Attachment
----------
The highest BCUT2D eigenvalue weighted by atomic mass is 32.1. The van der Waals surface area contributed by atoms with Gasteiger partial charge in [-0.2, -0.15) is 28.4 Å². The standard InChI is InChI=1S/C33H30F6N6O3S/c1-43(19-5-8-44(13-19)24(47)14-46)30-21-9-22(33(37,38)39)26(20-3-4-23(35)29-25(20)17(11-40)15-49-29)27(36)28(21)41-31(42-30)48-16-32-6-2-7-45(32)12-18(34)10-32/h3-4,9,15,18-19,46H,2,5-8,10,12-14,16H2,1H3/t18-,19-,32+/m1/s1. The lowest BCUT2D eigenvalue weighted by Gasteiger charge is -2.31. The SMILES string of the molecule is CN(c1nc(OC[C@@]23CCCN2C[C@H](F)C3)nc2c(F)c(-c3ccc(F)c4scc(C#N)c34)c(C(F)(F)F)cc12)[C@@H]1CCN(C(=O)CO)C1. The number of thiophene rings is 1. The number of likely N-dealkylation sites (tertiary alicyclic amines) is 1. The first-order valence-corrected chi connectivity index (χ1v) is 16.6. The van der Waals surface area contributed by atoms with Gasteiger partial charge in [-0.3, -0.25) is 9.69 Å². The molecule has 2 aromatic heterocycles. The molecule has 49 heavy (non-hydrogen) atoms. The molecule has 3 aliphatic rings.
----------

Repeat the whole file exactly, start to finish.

The highest BCUT2D eigenvalue weighted by atomic mass is 32.1. The van der Waals surface area contributed by atoms with Gasteiger partial charge in [-0.2, -0.15) is 28.4 Å². The standard InChI is InChI=1S/C33H30F6N6O3S/c1-43(19-5-8-44(13-19)24(47)14-46)30-21-9-22(33(37,38)39)26(20-3-4-23(35)29-25(20)17(11-40)15-49-29)27(36)28(21)41-31(42-30)48-16-32-6-2-7-45(32)12-18(34)10-32/h3-4,9,15,18-19,46H,2,5-8,10,12-14,16H2,1H3/t18-,19-,32+/m1/s1. The lowest BCUT2D eigenvalue weighted by Gasteiger charge is -2.31. The SMILES string of the molecule is CN(c1nc(OC[C@@]23CCCN2C[C@H](F)C3)nc2c(F)c(-c3ccc(F)c4scc(C#N)c34)c(C(F)(F)F)cc12)[C@@H]1CCN(C(=O)CO)C1. The number of thiophene rings is 1. The number of likely N-dealkylation sites (tertiary alicyclic amines) is 1. The first-order valence-corrected chi connectivity index (χ1v) is 16.6. The van der Waals surface area contributed by atoms with Gasteiger partial charge in [-0.3, -0.25) is 9.69 Å². The molecule has 2 aromatic heterocycles. The molecule has 49 heavy (non-hydrogen) atoms. The molecule has 3 aliphatic rings.